Monday, July 14, 2014
I'd been looking forward to "Boyhood" as much as any movie set for theatrical release this year.
Directed by Richard Linklater, whose "Before" trilogy I have called the best in modern history (culminating in "Before Midnight," my #1 film last year), "Boyhood" follows a boy named Mason (played by a newcomer with the cool name Ellar Coltrane) from age six to eighteen. His parents (regular Linklater collaborator Ethan Hawke and Patricia Arquette) have divorced and he and his sister Samantha (Linklater's daughter Lorelei) live with mom, who between going back to college and becoming a psychology professor remarries twice. Dad gets visitation.
The movie was shot over twelve years at the rate of a week a year. At its best (Michael Apted's "Up" series), film that shows us the same people over time can reveal profound human truths; at its worst, the concept can come off as gimmickry. Set to the poignant "Hero" by Family of the Year, the trailer gave me high hopes for the former. And, in addition to a strong comeback performance by Arquette, "Boyhood" does contain moments of truth, tenderness and humor.
What amazed me, though, is how much of it rings false and screams of script. Linklater relies heavily on coincidence and obvious cuing (for instance, you know Arquette's gonna shack up with a guy whenever Mason looks at them with the same quizzical expression). The two stepdads - the first a verbally and physically abusive alcoholic, the second a self-loathing alcoholic - are such tired tropes I wondered aloud what they were doing in a Linklater film. Hawke, a sometime favorite of mine, seems like a guy very eager to read the lines he's written for himself. Coltrane's adorable as a kid, but affected as a child actor. His performance improves over the years, but the character never goes anywhere.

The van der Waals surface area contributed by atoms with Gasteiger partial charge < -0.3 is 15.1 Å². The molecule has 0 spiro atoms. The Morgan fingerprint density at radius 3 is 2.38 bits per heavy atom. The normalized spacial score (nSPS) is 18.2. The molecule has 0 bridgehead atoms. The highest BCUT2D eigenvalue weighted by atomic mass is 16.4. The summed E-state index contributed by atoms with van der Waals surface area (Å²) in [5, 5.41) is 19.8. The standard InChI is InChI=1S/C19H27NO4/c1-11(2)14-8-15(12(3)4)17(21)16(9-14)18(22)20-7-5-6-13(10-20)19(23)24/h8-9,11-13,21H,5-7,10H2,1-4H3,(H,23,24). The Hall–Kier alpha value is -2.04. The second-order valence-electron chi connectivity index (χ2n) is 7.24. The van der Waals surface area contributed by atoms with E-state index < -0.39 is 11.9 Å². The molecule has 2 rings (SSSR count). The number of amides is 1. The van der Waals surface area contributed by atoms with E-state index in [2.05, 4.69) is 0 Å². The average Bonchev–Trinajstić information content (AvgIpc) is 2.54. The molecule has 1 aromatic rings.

And that's the fundamental problem with "Boyhood." When Mason's first real girlfriend breaks up with him, she tells him he's this sort of glum, morose guy who never exerts much effort or energy. I turned to my friend and said, "She's right." Linklater's fondness for slackers is well-known, but Mason's almost infuriatingly laconic. We're told he has a talent for photography, but see no evidence of it; in any event, he doesn't work at it, just snaps shots. As I wrote in my four-star review of the chess documentary "Brooklyn Castle," gifted kids who apply themselves make it real tough to give a fig about those who don't.
"Boyhood" runs to two hours and 45 minutes. By the third hour, it slows to a crawl. It doesn't help that the music is so painfully bad that, with the exception of "Hero," I'd pay not to listen to the soundtrack. We spend the runtime searching for a way into Mason, without avail. I was ready to love this movie. I hoped it might be my first four-star review of the year. The problem is as simple as this: "Boyhood's" about the wrong boy.